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Novel to Film

The American
Newman meets the de Bellegardes
Excerpted from Chapter 10

Valentin presented his friend, and Newman walked up to the old lady by the fire and shook hands with her. He received a rapid impression of a white, delicate, aged face, with a high forehead, a small mouth, and a pair of cold blue eyes which had kept much of the freshness of youth. Madame de Bellegarde looked hard at him, and returned his hand-shake with a sort of British positiveness which reminded him that she was the daughter of the Earl of St. Dunstan's. Her daughter-in-law stopped playing and gave him an agreeable smile. Newman sat down and looked about him, while Valentin went and kissed the hand of the young marquise.

"I ought to have seen you before," said Madame de Bellegarde. "You have paid several visits to my daughter."

"Oh, yes," said Newman, smiling; "Madame de Cintré and I are old friends by this time."

"You have gone fast," said Madame de Bellegarde.

"Not so fast as I should like," said Newman, bravely.

"Oh, you are very ambitious," answered the old lady.

"Yes, I confess I am," said Newman, smiling.

Madame de Bellegarde looked at him with her cold fine eyes, and he returned her gaze, reflecting that she was a possible adversary and trying to take her measure. Their eyes remained in contact for some moments. Then Madame de Bellegarde looked away, and without smiling, "I am very ambitious, too," she said. Newman felt that taking her measure was not easy; she was a formidable, inscrutable little woman. She resembled her daughter, and yet she was utterly unlike her. The coloring in Madame de Cintré was the same, and the high delicacy of her brow and nose was hereditary. But her face was a larger and freer copy, and her mouth in especial a happy divergence from that conservative orifice, a little pair of lips at once plump and pinched, that looked, when closed, as if they could not open wider than to swallow a gooseberry or to emit an "Oh, dear, no!" which probably had been thought to give the finishing touch to the aristocratic prettiness of the Lady Emmeline Atheling as represented, forty years before, in several Books of Beauty. Madame de Cintré's face had, to Newman's eye, a range of expression as delightfully vast as the wind-streaked, cloud-flecked distance on a Western prairie. But her mother's white, intense, respectable countenance, with its formal gaze, and its circumscribed smile, suggested a document signed and sealed; a thing of parchment, ink, and ruled lines. "She is a woman of conventions and proprieties," he said to himself as he looked at her; "her world is the world of things immutably decreed. But how she is at home in it, and what a paradise she finds it. She walks about in it as if it were a blooming park, a Garden of Eden; and when she sees 'This is genteel,' or 'This is improper,' written on a mile-stone she stops ecstatically, as if she were listening to a nightingale or smelling a rose." Madame de Bellegarde wore a little black velvet hood tied under her chin, and she was wrapped in an old black cashmere shawl.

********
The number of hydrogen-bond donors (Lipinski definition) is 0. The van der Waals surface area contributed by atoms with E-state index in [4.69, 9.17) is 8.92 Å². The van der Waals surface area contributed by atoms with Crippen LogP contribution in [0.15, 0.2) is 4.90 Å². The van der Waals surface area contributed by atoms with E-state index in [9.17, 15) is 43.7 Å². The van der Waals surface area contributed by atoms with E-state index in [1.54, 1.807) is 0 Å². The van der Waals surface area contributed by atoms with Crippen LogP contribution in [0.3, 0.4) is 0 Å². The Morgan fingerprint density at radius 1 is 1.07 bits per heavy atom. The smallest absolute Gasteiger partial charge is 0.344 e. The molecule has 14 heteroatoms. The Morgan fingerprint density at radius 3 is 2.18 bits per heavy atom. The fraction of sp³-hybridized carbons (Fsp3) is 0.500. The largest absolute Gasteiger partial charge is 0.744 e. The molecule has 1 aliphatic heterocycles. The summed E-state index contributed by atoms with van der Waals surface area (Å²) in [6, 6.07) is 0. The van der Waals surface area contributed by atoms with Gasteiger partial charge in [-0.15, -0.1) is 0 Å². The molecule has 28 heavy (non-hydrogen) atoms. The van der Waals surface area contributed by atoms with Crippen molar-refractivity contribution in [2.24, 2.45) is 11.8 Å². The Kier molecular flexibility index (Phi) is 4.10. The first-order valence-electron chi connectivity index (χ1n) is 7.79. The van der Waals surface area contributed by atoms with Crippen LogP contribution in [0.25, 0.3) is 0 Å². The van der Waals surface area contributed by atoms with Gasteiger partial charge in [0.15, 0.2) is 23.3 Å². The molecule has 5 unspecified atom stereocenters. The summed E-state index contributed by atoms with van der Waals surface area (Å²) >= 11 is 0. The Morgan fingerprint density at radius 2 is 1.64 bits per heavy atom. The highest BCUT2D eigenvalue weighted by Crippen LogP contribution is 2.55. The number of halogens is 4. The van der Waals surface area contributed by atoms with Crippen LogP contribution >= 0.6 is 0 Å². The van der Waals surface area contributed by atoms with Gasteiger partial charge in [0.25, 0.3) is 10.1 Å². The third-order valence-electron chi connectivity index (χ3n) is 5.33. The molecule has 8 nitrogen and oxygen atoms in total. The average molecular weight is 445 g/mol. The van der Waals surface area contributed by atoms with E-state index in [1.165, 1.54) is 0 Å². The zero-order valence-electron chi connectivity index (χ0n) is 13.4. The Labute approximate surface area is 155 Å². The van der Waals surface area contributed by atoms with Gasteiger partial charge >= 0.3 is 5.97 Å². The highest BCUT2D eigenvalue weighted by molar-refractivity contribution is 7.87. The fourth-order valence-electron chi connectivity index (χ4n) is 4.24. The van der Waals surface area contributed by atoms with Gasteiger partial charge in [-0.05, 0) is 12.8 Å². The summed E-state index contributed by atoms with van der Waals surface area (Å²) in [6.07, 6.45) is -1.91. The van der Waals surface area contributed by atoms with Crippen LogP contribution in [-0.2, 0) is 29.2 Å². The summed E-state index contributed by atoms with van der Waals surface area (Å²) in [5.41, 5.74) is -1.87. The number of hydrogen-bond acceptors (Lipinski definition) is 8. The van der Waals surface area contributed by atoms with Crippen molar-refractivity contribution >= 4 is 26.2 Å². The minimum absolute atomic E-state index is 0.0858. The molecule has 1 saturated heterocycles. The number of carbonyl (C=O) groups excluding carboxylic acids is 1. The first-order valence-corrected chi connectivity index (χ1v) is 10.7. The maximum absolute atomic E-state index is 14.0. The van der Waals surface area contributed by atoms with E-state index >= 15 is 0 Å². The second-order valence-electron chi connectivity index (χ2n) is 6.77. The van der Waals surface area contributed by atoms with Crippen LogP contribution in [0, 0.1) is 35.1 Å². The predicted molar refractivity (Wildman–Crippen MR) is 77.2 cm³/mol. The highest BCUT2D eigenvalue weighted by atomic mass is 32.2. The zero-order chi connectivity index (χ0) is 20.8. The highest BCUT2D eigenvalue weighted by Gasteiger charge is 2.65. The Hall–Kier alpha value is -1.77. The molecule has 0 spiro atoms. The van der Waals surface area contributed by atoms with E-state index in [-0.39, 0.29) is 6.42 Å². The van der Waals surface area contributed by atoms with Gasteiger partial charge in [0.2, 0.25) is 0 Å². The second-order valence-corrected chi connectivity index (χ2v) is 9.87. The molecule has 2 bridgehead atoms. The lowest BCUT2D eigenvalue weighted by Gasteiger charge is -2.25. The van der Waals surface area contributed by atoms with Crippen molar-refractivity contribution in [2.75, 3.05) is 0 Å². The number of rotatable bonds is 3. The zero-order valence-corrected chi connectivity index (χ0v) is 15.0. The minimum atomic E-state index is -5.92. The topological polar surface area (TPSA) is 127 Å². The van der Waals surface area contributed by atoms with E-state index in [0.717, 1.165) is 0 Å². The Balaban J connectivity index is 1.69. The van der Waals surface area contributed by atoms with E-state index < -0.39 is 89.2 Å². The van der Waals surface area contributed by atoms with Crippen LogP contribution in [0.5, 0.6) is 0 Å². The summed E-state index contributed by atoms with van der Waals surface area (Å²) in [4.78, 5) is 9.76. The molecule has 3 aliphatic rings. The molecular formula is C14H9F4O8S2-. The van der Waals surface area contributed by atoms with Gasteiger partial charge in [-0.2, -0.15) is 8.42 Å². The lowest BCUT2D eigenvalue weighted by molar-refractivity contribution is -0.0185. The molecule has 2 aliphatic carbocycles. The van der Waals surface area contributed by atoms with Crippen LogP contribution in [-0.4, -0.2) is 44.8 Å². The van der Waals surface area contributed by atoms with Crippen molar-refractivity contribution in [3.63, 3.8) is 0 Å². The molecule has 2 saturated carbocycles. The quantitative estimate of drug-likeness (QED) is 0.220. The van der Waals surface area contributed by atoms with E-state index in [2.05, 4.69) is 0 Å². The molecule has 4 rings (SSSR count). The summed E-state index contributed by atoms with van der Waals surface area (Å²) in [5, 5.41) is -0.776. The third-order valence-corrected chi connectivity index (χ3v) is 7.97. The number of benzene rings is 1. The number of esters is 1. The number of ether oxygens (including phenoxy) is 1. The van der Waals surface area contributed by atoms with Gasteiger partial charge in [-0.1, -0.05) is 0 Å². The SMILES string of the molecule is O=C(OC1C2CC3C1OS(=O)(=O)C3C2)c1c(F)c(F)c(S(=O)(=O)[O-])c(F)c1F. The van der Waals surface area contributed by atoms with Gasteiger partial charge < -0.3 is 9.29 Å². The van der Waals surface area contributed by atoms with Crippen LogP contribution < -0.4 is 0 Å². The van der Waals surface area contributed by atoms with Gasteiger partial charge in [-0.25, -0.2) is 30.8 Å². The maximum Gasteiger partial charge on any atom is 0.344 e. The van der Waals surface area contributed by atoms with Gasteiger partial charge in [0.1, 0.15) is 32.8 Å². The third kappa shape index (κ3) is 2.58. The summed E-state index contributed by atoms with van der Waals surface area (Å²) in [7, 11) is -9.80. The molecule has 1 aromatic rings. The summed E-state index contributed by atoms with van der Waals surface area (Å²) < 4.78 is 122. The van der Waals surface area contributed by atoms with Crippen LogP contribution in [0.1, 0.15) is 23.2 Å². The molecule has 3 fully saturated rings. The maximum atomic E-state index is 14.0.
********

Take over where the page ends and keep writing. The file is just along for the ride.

"You are an American?" she said presently. "I have seen several Americans."

"There are several in Paris," said Newman jocosely.

"Do you like Paris?" asked the old lady, who was apparently wondering what was the proper way to talk to an American.

"Yes, rather," said Newman. And then he added with a friendly intonation, "Don't you?"

"I can't say I know it. I know my house -- I know my friends -- I don't know Paris."

"Oh, you lose a great deal," said Newman, sympathetically.

Madame de Bellegarde stared; it was presumably the first time she had been condoled with on her losses.

"I am content with what I have," she said with dignity.

Newman's eyes, at this moment, were wandering round the room, which struck him as rather sad and shabby; passing from the high casements, with their small, thickly-framed panes, to the sallow tints of two or three portraits in pastel, of the last century, which hung between them. He ought, obviously, to have answered that the contentment of his hostess was quite natural -- she had a great deal; but the idea did not occur to him during the pause of some moments which followed.

"Well, my dear mother," said Valentin, coming and leaning against the chimney-piece, "what do you think of my dear friend Newman? Is he not the excellent fellow I told you?"

"My acquaintance with Mr. Newman has not gone very far," said Madame de Bellegarde. "I can as yet only appreciate his great politeness."

"My mother is a great judge of these matters," said Valentin to Newman. "If you have satisfied her, it is a triumph."

"I hope I shall satisfy you, some day," said Newman, looking at the old lady. "I have done nothing yet."

"You must not listen to my son; he will bring you into trouble. He is a sad scatterbrain."

"Oh, I like him -- I like him," said Newman, genially.

"He amuses you, eh?"

"Yes, perfectly."

"Do you hear that, Valentin?" said Madame de Bellegarde. "You amuse Mr. Newman."

"Perhaps we shall all come to that!" Valentin exclaimed.

"You must see my other son," said Madame de Bellegarde. "He is much better than this one. But he will not amuse you."

"I don't know -- I don't know!" murmured Valentin, reflectively. "But we shall very soon see. Here comes Monsieur mon frère."


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